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Technology is extremely complicated and so too are the criminal statutes surrounding it. Federal and state governments take aggressive approaches to crimes involving the Internet, smartphones, and computers. Otherwise small-scale charges are sometimes ramped up to serious offenses simply because somebody’s computer was involved.

If you have been charged with a cybercrime (that is, any crime allegedly committed over the Internet or while using any computing device), you need a legal advocate who has an in-depth understanding of cybercrime, which is an especially complex area of criminal law. Attorney Kassius Benson  at Kassius Benson Law, P.A. understands the many technologies implicated by cybercrime laws. Don’t make the mistake of trusting your life in the hands of someone who promises they’ll “figure it out.” Hire someone who has.

There are two broad categories of cybercrimes. One type of cybercrime occurs when a computer is improperly used to inflict viruses, worms, etc., into another computer or computer network when done intentionally to cause damage to an employer, a specific company, or to an individual This type of cybercrime is often referred to as “Hacking.” A second type occurs when a computer is used as an instrument to commit a crime, such as child pornography, mail or wire fraud, or identity theft.

In 1984 Congress passed the Computer Fraud and Abuse Act, which centralized computer crimes under one statute and extended the Act’s protection to all computers used in interstate and foreign commerce, which would include every computer connected to the internet. Courts have held that smartphones are computers for purposes of the Act. A separate federal statute prohibits cyberstalking.

The Act creates seven different categories of computer related crime dealing with unauthorized computer access. The statute covers:

(1) computer espionage (gaining access to government computers to obtain classified information);

(2) protecting confidentiality of computer data (to punish unauthorized browsing through private financial and credit files, making it a crime to gain access to a computer without authorization for the purpose of obtaining information and financial records of a financial institution or a credit reporting company, information from a government department or agency, or information from a “protected computer,” defined as a computer used exclusively by a financial institution or the U.S. government);

(3) unauthorized access to government computers (unlike other categories, this punishes for simply accessing a government computer);

(4) computer fraud (making it a crime to gain access and fraudulently use a protected computer to obtain anything valued at more than $5,000 in any one year period);

(5) the “virus statute” (which prohibits transmission of any program to intentionally cause damage to a protected computer);

(6) password trafficking; and

(7) computer extortion.

In many cybercrime cases, it may be a defense that the defendant actually had authorization at the time he gained access to the relevant device. In some situations, it is a defense if nothing of value was obtained. However, federal prosecutors may use alternative statutes to charge an individual, such as the Economic Espionage Act (protecting against trade secret theft), the National Stolen Property Act (to cover the theft of computer hardware and software), mail and wire fraud, the Electronic Communications Privacy Act (prohibiting unauthorized interception of computer communications such as emails); and the Child Pornography Prevention Act (which prohibits the distribution and possession of child pornography).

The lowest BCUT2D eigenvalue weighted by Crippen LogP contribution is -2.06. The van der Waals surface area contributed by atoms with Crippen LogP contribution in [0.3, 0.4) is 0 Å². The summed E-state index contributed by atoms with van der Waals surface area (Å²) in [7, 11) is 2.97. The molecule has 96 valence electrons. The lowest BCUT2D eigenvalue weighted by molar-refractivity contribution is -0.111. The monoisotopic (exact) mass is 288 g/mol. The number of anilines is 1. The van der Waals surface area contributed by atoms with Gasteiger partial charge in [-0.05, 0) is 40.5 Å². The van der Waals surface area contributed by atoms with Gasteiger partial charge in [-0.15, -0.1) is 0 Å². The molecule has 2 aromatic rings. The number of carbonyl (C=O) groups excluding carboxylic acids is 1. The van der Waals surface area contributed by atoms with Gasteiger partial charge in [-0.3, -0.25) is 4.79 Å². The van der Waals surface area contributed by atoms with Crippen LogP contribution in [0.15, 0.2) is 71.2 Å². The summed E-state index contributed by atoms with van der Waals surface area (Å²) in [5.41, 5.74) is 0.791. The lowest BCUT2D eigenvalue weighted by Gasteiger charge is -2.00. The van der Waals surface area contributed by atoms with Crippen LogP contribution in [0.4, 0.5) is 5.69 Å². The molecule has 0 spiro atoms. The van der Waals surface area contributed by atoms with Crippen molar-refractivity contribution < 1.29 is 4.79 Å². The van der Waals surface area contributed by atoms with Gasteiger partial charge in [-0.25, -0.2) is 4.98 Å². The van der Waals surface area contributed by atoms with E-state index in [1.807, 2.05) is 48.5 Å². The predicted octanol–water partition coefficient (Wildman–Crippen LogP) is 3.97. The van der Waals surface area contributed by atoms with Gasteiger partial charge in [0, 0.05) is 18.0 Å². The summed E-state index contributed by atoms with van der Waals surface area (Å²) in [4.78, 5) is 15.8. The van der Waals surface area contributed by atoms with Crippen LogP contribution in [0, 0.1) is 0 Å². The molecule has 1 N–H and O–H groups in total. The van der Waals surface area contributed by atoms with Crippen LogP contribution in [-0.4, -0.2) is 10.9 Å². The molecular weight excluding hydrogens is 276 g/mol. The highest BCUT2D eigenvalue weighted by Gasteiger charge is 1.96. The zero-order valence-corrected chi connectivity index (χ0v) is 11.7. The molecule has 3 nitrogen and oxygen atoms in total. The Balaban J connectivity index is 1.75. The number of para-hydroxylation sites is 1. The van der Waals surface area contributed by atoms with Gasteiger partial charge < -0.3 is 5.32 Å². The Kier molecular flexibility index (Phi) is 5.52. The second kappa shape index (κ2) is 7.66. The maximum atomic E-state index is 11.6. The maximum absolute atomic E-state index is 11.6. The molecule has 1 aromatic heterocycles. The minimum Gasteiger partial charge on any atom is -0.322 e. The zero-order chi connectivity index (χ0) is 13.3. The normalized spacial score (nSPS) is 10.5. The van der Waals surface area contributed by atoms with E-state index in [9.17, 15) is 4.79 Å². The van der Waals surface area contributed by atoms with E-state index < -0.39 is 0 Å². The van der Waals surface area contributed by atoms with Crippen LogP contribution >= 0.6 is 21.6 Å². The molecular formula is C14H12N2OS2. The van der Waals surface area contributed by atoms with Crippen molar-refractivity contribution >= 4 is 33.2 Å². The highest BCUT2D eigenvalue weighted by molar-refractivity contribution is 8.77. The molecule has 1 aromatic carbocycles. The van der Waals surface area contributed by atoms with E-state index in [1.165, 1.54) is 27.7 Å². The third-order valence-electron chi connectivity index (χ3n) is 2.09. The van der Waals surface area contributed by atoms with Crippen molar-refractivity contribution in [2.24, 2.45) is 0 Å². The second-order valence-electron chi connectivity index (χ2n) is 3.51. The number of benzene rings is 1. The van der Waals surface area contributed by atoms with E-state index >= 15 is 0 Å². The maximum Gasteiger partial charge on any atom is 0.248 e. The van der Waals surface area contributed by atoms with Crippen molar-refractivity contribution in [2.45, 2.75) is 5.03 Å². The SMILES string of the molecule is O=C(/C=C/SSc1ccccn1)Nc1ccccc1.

In state court, cybercrimes include computer damage (intentionally destroying or damaging someone else’s computer or computer system or altering someone else’s computer system in order to injure or commit fraud, distributing “deconstructive computer programs” such as viruses, worms, etc., with the intent to damage another computer system); computer theft (gaining access to a computer system to obtain services or money); unauthorized access (gaining unauthorized computer access in an attempt to penetrate a computer security system; however, it is also a crime to aid someone else to gain access to a computer security system knowing that person intends to commit a crime); and encryption (it is a crime to use encryption in order to commit or conceal a crime). Finally, it is a crime to use a computer to sexually solicit a minor or possess and distribute child pornography.

The truth is that ordinary people make innocent mistakes online every day. Computers are complicated and confusing, and the Internet can prey on vulnerability or naiveté in even the best of people.

Too often, prosecutors and police try to target someone’s simple slip of judgment, an accident, or a misunderstanding and turn it into a major crime, using aggressive statutes to escalate the charges.

Kassius Benson understands how frightening, embarrassing, and unfair these charges can be. As an experienced lawyer, he keeps his finger on the pulse of today’s popular and emerging technologies. He can provide an aggressive and effective legal defense for those who may be facing serious penalties.

Time matters. If you have been charged with an Internet or computer crime or you are under investigation for such a crime, taking early action makes it possible to protect your rights more effectively. Attorney Kassius Benson has worked hard on behalf of many clients to discourage prosecution before they are charged. He has produced a significant track record of success during his decades of practice, having tried more than 150 cases statewide and nationwide.

You can ensure that your rights and reputation are protected by contacting KASSIUS BENSON LAW, P.A. at 612.333.2755.

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